“Federal judge: Alabama judges must issue gay marriage licenses”

http://www.cnn.com/2015/02/12/politics/alabama-gay-marriage-licenses/index.html

http://www.cnn.com/2015/02/12/politics/ray-moore-alabama-gay-marraige-supreme-court-slavery/index.html

This is a very interesting article that deals with a legal, moral and ethical dilemma. United States District Court Judge Callie V. Granade struck down Alabama’s ban on same-sex marriage in January, however, some probate judges had refused to issue marriage licenses because Roy Moore, Chief Justice of Alabama’s Supreme Court  ordered judges not to issue marriage licenses. Basically Justice Roy Moore, is trying to enforce his own personal beliefs, by ordering lower court judges in Alabama to not issue marriage licenses. Moore is personally opposed to gay marriage and he is against legalizing gay marriage, Moore argues that Alabama recognizes the “divine” nature of the definition of marriage. Due to Justice Moore’s actions, United States District Court Judge Callie V. Granade ordered Probate Judge Don Davis and all Alabama judges to issue marriage licenses to same-sex couples. Probate Judge Don Davis’s attorney issued a statement clarifying that the issue was not that Judge Davis was opposed to issuing marriage licenses to same-sex couples but rather he was in a legal dilemma because on one hand “He was subject to an order from U.S. District Court Judge Granade, and at the same time, he was subject to an conflicting order from Alabama Supreme Court Justice Roy Moore.” I find it fascinating how a judge whose responsibility is to administer justice is impeding it because of his personal beliefs. That is completely unethical.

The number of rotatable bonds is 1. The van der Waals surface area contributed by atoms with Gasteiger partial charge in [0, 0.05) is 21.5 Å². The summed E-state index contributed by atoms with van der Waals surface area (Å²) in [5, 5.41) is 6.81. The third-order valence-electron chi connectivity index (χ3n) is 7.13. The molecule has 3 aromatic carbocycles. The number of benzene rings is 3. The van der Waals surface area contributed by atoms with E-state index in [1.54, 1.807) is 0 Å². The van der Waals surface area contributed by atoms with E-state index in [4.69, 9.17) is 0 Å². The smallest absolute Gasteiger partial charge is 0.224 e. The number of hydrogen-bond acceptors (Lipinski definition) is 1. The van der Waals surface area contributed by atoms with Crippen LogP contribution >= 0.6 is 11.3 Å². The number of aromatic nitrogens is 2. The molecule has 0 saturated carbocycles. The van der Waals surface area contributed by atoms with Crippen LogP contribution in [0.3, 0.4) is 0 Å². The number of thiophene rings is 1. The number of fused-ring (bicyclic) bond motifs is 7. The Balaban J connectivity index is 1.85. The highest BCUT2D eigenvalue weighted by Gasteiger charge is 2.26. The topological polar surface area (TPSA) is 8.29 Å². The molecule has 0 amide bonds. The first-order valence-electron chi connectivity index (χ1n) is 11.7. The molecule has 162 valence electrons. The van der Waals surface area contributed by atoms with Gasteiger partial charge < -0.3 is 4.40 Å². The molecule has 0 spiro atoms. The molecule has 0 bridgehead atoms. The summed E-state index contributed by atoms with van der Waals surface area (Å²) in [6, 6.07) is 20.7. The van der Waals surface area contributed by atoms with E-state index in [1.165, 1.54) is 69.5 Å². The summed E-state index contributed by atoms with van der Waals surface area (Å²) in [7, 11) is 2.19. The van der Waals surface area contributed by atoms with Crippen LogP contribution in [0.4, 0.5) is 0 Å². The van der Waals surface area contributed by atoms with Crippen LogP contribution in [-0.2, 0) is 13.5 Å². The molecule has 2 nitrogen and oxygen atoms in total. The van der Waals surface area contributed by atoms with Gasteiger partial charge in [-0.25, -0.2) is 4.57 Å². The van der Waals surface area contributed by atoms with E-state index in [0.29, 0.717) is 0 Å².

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3 responses to ““Federal judge: Alabama judges must issue gay marriage licenses”

  1. It’s hard to say if CJ Moore is posturing or exercising an individual preference with his positional power. The legal system is meant to be adversarial so that well reasoned decisions are reached. Courts have varying degrees of agreement on an issue. Only the issues that are most contested move to higher courts. Indeed the legal process raises multiple concerns and leaves for ethical standards to be subjective.

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  2. What struck me the most about this was Moore’s argument of a “divine” definition. This sounds to me like it has a religious connotation to it. And while America is a country founded in religious beliefs, we also pride ourselves on separation of church and state within the government.

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